An Eye on Plants: Breadfruit (Artocarpus altilis)

As a University of Hawaii graduate student in the early 1980s, Dr. Diane Ragone became captivated with the most important food-producing tree crop in the Pacific. That tree — breadfruit — changed Diane’s life, while she transformed people’s understanding of what breadfruit could do.

dr. diane ragone studies breadfruit at national tropical botanical garden

In her quest to collect, study, and curate what would eventually become the world’s most extensive living collection of breadfruit varieties and closely related Artocarpus camansi (breadnut) and A. mariannensis, Diane recognized that achieving breadfruit’s full potential was limited by seasonality, prompting her to seek an answer to the question: Is it possible to have year-round breadfruit production?

Overcoming the Short Breadfruit Growing Season

While long-lived and easy to grow, depending on the variety, breadfruit typically has one longer fruit-bearing season followed by a shorter season over a four to six month period, leaving six to eight months of the year without fresh breadfruit.

Called ulu in Hawaiian, breadfruit has sustained people for centuries, but its lack of year-round production has been a limiting factor in achieving a reliable, steady supply and greater commercial viability. Traditionally, Pacific Islanders have prolonged the availability of breadfruit through preservation methods such as drying and fermentation.

Diane knew seasonal scarcity could also be addressed by the careful selection of diverse varieties which would better enable breadfruit to serve as a reliable staple for reducing hunger in the tropics.

The seasonality of tree crops like apples, pears, citrus, nuts, and legumes has been studied by land-grant universities and farmers for decades, but the same was not true for breadfruit, largely because it wasn’t possible to get adequate quantities of good quality, uniform planting material.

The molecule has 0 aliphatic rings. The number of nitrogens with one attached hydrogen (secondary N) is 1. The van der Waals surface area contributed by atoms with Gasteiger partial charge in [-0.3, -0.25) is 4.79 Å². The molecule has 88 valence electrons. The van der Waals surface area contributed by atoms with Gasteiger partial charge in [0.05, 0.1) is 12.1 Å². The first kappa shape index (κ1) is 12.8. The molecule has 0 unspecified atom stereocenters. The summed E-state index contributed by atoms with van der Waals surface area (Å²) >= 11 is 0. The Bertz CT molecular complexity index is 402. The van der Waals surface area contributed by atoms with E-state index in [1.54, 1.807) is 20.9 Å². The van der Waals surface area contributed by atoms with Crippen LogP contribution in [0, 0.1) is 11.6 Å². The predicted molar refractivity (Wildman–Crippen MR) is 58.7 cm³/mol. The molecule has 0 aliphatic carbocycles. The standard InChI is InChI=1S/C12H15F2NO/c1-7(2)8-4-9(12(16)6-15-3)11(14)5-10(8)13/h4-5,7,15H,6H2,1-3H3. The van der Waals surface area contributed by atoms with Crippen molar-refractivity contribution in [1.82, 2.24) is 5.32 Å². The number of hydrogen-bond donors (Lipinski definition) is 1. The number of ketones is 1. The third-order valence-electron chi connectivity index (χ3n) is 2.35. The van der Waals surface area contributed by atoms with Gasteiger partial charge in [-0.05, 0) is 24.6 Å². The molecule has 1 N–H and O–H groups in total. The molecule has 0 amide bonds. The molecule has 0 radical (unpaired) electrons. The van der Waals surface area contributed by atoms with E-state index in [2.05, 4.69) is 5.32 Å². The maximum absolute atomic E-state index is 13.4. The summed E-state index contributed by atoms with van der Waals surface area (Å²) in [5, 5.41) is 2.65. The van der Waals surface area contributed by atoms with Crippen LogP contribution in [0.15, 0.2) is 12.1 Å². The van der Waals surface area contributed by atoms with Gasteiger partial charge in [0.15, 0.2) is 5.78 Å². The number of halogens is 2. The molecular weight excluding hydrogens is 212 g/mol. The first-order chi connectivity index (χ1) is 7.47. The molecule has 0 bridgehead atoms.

The Breadfruit Institute

That changed as Diane curated and built the breadfruit collection at Kahanu Garden on Maui and established the Breadfruit Institute (BFI) which, thanks to its efforts in partnering with Cultivaris (Global Breadfruit), and the University of British Columbia Okanagan, to name but a few, have been able to advance the pursuit of year-round production.

In 1996 Diane embarked on a ten-year study of 150 varieties represented by 200 trees growing at Kahanu Garden. Five years into the study, Diane graphed dates for male flower production, five stages of fruiting, and yield estimates.

She examined which varieties were producing fruit month by month over the course of each year. Closely studying production peaks (between September and December in Hawaii) and dips, Diane focused on the varieties that provided fruit when others didn’t.

Genetic Diversity May Hold the Key to Overlapping Breadfruit Production

Drawing on years of records and field notes she’d recorded throughout the Pacific, Diane selected a group of 20 varieties to capture the maximum genetic diversity in order to achieve overlapping production. Each variety was examined intensively for nutritional value and other characteristics. That group was then pared down to around 10-12 varieties to be targeted as candidates for mass micropropagation and global distribution.

The Breadfruit Institute was the first to conduct such a study and today shares its methodology and offers data collection recommendations to other institutes and researchers. Additional breadfruit seasonality studies have since been conducted in New Caledonia, Fiji, Kiribati, and currently at the University of Hawaiʻi for which Diane has served as an advisor and provided trees through the Plant a Tree of Life project.

Today, as scientists report the grave environmental threats resulting from the global loss of biodiversity in the wild, after working with breadfruit for over 35 years, Diane has demonstrated the value of collecting, studying, and preserving agricultural biodiversity in order to overcome the limitations of seasonality, proving how diversity in crops can greatly enhance food security and provide environmental benefits as well.

By: Jon Letman, NTBG

This story originally appeared in The Bulletin – NTBG’s quarterly magazine for members. Support plant conservation. Click here to become a member now.

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